raising the camera several feet. The view camera has other control
for convergence. Some manufacturers of 35mm single-lens-reflex
cameras make perspective control lenses that accomplish the same
task as a rising front on a view camera.
For those without a perspective control lens, there
are two ways to raise the optical center of the camera. One way
is to raise it literally by shooting from the upper floor of a
nearby building. This is even necessary with a rising front when
shooting very tall buildings in a city. The second way is to use
a wider angle lens and place the building in the top of the frame,
and then crop the foreground when printing the photograph. As
such, one of the most important photographic processes to understand
is how the image is transmitted through the lens to the film plane.
Also, another control for minimizing convergence in an architectural
photograph lies in knowing how to hold the camera.
Controlling sharpness with focus and depth-of-field.
An image is made on film by light striking it as transmitted through
the lens from the object being photographed. The amount of light
reaching the film is controlled by a combination of the shutter
speed and the size of the opening in the lens, called the aperture.
All cameras have a standard progression of shutter speeds from
the slowest to the fastest. Each successive shutter speed setting
is twice as fast as the previous one and admits half as much light.
The sequence, defined, in seconds is: 1, 1/2, 1/4, 1/8, 1/15,
1/25, and 1/60, continuing up to the fastest setting, which is
frequently 1/500 or 1/1000. In photography, the unit of measurement
of light, or the doubling or halving of the amount of light reaching
the film, is called a stop.
The light transmitted through the lens is also regulated by varying
the size of the lens opening which is controlled by expanding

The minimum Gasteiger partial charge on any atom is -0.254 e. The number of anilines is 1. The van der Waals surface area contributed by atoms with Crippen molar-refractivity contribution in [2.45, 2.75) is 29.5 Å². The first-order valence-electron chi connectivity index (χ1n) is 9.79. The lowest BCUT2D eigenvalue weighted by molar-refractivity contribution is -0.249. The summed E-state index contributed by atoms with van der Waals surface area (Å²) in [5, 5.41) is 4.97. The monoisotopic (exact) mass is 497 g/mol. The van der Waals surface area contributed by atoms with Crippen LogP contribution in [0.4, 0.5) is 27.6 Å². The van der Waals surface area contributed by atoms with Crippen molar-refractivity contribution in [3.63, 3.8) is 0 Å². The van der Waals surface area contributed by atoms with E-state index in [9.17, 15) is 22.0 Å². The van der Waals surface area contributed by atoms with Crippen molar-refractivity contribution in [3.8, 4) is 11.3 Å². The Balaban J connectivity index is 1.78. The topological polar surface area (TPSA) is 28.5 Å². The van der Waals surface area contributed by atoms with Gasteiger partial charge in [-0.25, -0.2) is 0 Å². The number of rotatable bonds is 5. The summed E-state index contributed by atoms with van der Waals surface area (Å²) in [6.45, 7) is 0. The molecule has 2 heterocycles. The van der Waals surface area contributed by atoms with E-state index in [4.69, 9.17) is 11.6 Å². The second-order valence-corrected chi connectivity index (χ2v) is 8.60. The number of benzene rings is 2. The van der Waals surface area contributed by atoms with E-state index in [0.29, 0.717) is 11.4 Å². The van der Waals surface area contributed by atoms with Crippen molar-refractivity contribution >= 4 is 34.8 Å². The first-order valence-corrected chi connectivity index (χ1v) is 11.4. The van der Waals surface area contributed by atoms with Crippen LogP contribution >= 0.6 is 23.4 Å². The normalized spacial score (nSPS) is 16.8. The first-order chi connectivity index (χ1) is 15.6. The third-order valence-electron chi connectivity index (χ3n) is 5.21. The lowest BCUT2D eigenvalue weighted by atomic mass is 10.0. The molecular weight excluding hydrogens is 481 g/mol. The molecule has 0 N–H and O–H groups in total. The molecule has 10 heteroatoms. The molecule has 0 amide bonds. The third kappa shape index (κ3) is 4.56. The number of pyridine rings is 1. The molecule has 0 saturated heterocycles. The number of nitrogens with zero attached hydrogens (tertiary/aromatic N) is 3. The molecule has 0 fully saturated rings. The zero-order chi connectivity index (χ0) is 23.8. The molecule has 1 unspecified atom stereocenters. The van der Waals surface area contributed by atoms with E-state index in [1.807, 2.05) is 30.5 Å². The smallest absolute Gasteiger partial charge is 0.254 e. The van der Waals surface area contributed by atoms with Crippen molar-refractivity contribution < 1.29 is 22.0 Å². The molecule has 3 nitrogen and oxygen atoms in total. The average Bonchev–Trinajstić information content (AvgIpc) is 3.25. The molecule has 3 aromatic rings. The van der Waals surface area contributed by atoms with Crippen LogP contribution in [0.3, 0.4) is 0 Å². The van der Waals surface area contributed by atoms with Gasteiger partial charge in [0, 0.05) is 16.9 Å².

or contracting the ring of thin metal blades. Lens openings also
follow a standard progression from the largest to the smallest.
with each smaller opening allowing half as much light--one stop.
The settings on the lens barrel from the largest opening to the
smallest are in a sequence of f/l.0, f/l.4, f/2.0, f/3.5 and upward
to f/22 or f/32 and sometimes higher depending on the lens. The
apparently odd progression of numbers is based on the formula
for the area of a circle. Reducing the size of the aperture or
increasing the shutter speed is called stopping down. In addition
to its effect on the amount of light entering the camera, the
size of the aperture helps to determine how much of the image
in the photograph is in sharp focus. Measured from near to far
between foreground and background. the area or zone which is in
sharp focus is called the depth-of-field. The smaller the aperture,
(remember that the larger number means smaller aperture) the more
of the foreground and background will be in focus, or the greater
the depth of field. In fact, each time you double the f-stop,
for instance, from f/8 to f/1l, you double the depth of field.
The larger the aperture, the shallower will be the area in focus.
Controlling depth of field is one of the most important skills
in architectural photography. What does this mean in practical
terms? It means, for example, that with wide-angle 28mm lens on
a 35mm camera, at f/22 everything from 2.5 feet to infinity can
be in focus. Because aperture and shutter speed control the amount
of light entering the camera stopping down to increase the depth
of field requires compensation for the loss of light by using
a slower shutter speed and a tripod. When the camera is hand-held,
the prerequisite for sharpness is to use a shutter speed fast
enough to stop camera shake. Humans cannot hold a camera rock-steady,
only tripods can do that. Even a very slight camera shake can
produce a subtle degradation of an image. The rule of thumb is
that the shutter speed should be set at 1 /125 second, or higher,